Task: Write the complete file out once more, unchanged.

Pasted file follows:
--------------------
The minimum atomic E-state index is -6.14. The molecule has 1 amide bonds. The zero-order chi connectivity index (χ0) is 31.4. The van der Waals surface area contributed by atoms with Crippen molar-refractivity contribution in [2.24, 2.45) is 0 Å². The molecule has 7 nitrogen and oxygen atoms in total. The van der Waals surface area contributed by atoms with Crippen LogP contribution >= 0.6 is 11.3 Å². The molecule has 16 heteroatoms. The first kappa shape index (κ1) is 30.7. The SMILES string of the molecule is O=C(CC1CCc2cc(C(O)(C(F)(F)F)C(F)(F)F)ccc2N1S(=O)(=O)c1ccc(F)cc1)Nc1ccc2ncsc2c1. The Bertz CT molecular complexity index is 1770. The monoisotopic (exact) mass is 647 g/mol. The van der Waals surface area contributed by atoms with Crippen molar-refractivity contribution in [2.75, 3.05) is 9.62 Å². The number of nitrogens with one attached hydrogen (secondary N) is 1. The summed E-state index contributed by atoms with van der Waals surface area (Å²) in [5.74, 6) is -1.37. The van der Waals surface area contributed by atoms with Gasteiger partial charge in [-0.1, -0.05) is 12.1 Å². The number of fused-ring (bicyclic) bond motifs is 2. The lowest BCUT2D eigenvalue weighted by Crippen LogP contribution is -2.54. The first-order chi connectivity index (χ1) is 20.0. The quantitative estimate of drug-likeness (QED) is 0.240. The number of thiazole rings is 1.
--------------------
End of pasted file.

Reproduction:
The minimum atomic E-state index is -6.14. The molecule has 1 amide bonds. The zero-order chi connectivity index (χ0) is 31.4. The van der Waals surface area contributed by atoms with Crippen molar-refractivity contribution in [2.24, 2.45) is 0 Å². The molecule has 7 nitrogen and oxygen atoms in total. The van der Waals surface area contributed by atoms with Crippen LogP contribution >= 0.6 is 11.3 Å². The molecule has 16 heteroatoms. The first kappa shape index (κ1) is 30.7. The SMILES string of the molecule is O=C(CC1CCc2cc(C(O)(C(F)(F)F)C(F)(F)F)ccc2N1S(=O)(=O)c1ccc(F)cc1)Nc1ccc2ncsc2c1. The Bertz CT molecular complexity index is 1770. The monoisotopic (exact) mass is 647 g/mol. The van der Waals surface area contributed by atoms with Crippen molar-refractivity contribution in [2.75, 3.05) is 9.62 Å². The number of nitrogens with one attached hydrogen (secondary N) is 1. The summed E-state index contributed by atoms with van der Waals surface area (Å²) in [5.74, 6) is -1.37. The van der Waals surface area contributed by atoms with Gasteiger partial charge in [-0.1, -0.05) is 12.1 Å². The number of fused-ring (bicyclic) bond motifs is 2. The lowest BCUT2D eigenvalue weighted by Crippen LogP contribution is -2.54. The first-order chi connectivity index (χ1) is 20.0. The quantitative estimate of drug-likeness (QED) is 0.240. The number of thiazole rings is 1.